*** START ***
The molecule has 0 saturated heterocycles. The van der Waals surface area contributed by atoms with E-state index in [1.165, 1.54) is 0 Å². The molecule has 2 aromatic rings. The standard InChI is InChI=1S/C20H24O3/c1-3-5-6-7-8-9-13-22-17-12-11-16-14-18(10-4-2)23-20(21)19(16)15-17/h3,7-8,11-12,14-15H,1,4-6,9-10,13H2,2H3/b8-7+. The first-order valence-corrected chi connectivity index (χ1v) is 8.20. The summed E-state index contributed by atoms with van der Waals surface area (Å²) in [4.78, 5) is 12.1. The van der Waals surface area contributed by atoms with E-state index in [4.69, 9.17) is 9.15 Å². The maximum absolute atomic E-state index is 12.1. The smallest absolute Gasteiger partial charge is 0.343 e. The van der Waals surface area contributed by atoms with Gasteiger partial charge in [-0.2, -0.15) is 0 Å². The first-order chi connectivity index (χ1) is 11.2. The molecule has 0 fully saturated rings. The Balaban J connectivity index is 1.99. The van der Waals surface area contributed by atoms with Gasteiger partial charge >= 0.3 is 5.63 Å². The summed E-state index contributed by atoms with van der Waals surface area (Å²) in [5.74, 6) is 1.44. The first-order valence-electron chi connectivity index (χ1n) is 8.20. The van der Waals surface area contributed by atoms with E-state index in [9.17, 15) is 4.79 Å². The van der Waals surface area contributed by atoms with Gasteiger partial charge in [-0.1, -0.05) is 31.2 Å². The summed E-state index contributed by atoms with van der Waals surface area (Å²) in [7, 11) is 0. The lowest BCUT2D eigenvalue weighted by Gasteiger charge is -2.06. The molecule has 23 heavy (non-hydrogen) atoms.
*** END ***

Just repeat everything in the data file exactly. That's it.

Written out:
The molecule has 0 saturated heterocycles. The van der Waals surface area contributed by atoms with E-state index in [1.165, 1.54) is 0 Å². The molecule has 2 aromatic rings. The standard InChI is InChI=1S/C20H24O3/c1-3-5-6-7-8-9-13-22-17-12-11-16-14-18(10-4-2)23-20(21)19(16)15-17/h3,7-8,11-12,14-15H,1,4-6,9-10,13H2,2H3/b8-7+. The first-order valence-corrected chi connectivity index (χ1v) is 8.20. The summed E-state index contributed by atoms with van der Waals surface area (Å²) in [4.78, 5) is 12.1. The van der Waals surface area contributed by atoms with E-state index in [4.69, 9.17) is 9.15 Å². The maximum absolute atomic E-state index is 12.1. The smallest absolute Gasteiger partial charge is 0.343 e. The van der Waals surface area contributed by atoms with Gasteiger partial charge in [-0.2, -0.15) is 0 Å². The first-order chi connectivity index (χ1) is 11.2. The molecule has 0 fully saturated rings. The Balaban J connectivity index is 1.99. The van der Waals surface area contributed by atoms with Gasteiger partial charge >= 0.3 is 5.63 Å². The summed E-state index contributed by atoms with van der Waals surface area (Å²) in [5.74, 6) is 1.44. The first-order valence-electron chi connectivity index (χ1n) is 8.20. The van der Waals surface area contributed by atoms with E-state index in [9.17, 15) is 4.79 Å². The van der Waals surface area contributed by atoms with Gasteiger partial charge in [-0.1, -0.05) is 31.2 Å². The summed E-state index contributed by atoms with van der Waals surface area (Å²) in [7, 11) is 0. The lowest BCUT2D eigenvalue weighted by Gasteiger charge is -2.06. The molecule has 23 heavy (non-hydrogen) atoms.